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Peaceful Paris climate gathering descends into clashes with police

Guardian climate change - Sun, 2015/11/29 - 4:08pm

Anti-capitalists take over climate protest to rail against ban on marches imposed after terror attacks on city

A day of celebration and hope in Paris disintegrated into rioting and clashes with police on Sunday, after anti-capitalists and anarchists hijacked a peaceful event organised by climate activists earlier in the day.

About 200 protesters, some wearing masks, fought with police on a street leading to la place de la République, which has become a gathering place for Parisians since the terror attacks on 13 November that killed 130 people. Witnesses said floral and other tributes were trampled in the melee.

Related: Global climate march 2015: Paris police use tear gas during clashes – live

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Global climate march 2015 – in pictures

Guardian climate change - Sun, 2015/11/29 - 3:53pm

On the eve of the opening of the UN climate change conference in Paris, campaigners around the world from Melbourne to London are marching to demand action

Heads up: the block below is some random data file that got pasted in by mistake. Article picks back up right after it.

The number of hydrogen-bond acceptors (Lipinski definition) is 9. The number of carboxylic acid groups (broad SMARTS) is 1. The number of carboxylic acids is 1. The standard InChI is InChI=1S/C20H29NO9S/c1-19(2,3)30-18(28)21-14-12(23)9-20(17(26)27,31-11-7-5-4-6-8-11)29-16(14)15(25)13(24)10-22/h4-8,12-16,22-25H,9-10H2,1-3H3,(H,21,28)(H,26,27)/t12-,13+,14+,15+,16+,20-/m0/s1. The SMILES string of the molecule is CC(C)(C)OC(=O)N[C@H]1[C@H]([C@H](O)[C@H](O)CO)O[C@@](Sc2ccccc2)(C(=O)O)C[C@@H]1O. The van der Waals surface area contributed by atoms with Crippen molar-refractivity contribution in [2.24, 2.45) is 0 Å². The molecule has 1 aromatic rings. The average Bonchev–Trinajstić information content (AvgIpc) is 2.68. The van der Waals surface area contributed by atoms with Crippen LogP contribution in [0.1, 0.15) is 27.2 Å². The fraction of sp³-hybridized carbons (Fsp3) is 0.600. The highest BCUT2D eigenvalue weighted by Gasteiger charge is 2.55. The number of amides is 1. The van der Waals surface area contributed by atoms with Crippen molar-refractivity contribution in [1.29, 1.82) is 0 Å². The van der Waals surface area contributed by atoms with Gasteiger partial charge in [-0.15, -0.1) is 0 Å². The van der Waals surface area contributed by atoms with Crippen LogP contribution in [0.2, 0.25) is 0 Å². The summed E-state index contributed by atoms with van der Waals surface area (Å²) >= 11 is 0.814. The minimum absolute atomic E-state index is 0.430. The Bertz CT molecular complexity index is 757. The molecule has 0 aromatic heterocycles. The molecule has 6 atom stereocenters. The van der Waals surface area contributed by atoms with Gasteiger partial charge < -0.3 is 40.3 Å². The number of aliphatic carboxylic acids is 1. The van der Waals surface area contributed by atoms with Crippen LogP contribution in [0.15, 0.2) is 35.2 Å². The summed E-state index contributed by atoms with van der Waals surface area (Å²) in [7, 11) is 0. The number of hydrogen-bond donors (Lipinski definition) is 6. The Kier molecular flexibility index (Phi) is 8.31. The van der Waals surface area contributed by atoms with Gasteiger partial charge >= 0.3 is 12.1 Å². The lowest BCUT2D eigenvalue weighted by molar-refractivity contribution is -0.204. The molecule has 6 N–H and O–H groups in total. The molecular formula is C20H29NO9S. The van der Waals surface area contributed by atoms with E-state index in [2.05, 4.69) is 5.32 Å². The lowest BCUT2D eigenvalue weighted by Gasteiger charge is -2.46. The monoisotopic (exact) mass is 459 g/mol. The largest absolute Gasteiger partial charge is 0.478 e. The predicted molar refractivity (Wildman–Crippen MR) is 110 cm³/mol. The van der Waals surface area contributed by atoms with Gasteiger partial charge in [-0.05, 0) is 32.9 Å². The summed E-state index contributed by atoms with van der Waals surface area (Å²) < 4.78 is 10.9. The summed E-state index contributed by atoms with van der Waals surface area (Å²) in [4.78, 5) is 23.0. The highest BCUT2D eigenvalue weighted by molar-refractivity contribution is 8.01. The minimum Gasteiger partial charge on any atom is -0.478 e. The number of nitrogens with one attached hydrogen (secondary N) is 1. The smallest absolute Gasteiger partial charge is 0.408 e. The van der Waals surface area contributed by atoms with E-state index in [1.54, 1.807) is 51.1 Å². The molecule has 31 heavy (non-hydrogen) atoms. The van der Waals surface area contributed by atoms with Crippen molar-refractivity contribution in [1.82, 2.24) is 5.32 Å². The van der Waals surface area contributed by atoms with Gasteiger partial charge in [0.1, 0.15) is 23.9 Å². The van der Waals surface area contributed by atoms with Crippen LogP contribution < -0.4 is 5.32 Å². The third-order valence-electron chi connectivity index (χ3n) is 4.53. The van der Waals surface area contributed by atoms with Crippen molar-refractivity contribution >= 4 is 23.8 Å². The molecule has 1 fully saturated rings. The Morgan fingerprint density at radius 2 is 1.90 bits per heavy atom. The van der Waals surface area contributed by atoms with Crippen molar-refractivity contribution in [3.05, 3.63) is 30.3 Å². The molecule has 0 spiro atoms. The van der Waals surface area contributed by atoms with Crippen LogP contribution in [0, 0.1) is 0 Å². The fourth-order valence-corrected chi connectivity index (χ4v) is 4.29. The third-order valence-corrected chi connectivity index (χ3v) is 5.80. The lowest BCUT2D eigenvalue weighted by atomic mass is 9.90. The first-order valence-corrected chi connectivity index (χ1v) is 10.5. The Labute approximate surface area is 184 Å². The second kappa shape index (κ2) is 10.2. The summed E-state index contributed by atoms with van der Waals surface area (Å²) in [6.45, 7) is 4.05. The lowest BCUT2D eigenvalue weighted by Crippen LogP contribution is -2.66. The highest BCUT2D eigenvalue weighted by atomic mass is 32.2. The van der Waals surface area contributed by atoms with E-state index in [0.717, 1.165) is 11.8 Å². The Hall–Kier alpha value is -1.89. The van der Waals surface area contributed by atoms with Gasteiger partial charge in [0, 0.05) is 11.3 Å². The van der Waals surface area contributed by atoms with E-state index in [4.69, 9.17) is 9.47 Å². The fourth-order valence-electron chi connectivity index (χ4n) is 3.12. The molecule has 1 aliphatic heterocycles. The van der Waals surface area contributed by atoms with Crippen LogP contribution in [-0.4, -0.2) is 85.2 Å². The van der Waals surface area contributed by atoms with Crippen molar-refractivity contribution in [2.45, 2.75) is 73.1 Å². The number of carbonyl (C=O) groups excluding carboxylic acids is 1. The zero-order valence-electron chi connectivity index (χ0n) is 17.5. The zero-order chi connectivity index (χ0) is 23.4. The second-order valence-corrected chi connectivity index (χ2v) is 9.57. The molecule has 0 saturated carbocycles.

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Paris climate protesters banned but 10,000 shoes remain – video

Guardian climate change - Sun, 2015/11/29 - 1:51pm

Over 10,000 pairs of shoes on the Place de la Republique replace marchers who were set to take part in a climate cancelled protest as activists take to the streets around the globe. The Paris march was expected to bring 200,000 people onto the city’s streets but was forbidden by French authorities in light of security concerns. Elsewhere, thousands marched in Hong Kong, Seoul and Sydney ahead of the Paris climate summit on Monday

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Is climate change really to blame for Syria’s civil war?| Jan Selby and Mike Hulme

Guardian climate change - Sun, 2015/11/29 - 1:12pm
Prince Charles is the latest high-profile figure to echo claims that ‘securitise’ the conflict. But the evidence just doesn’t stack up

Was the Syrian civil war partly caused by climate change? Prince Charles, for one, seems to think so. “There is very good evidence indeed that one of the major reasons for this horror in Syria was a drought that lasted for about five or six years,” he told Sky News, adding that climate change is having a “huge impact” on conflict and terrorism.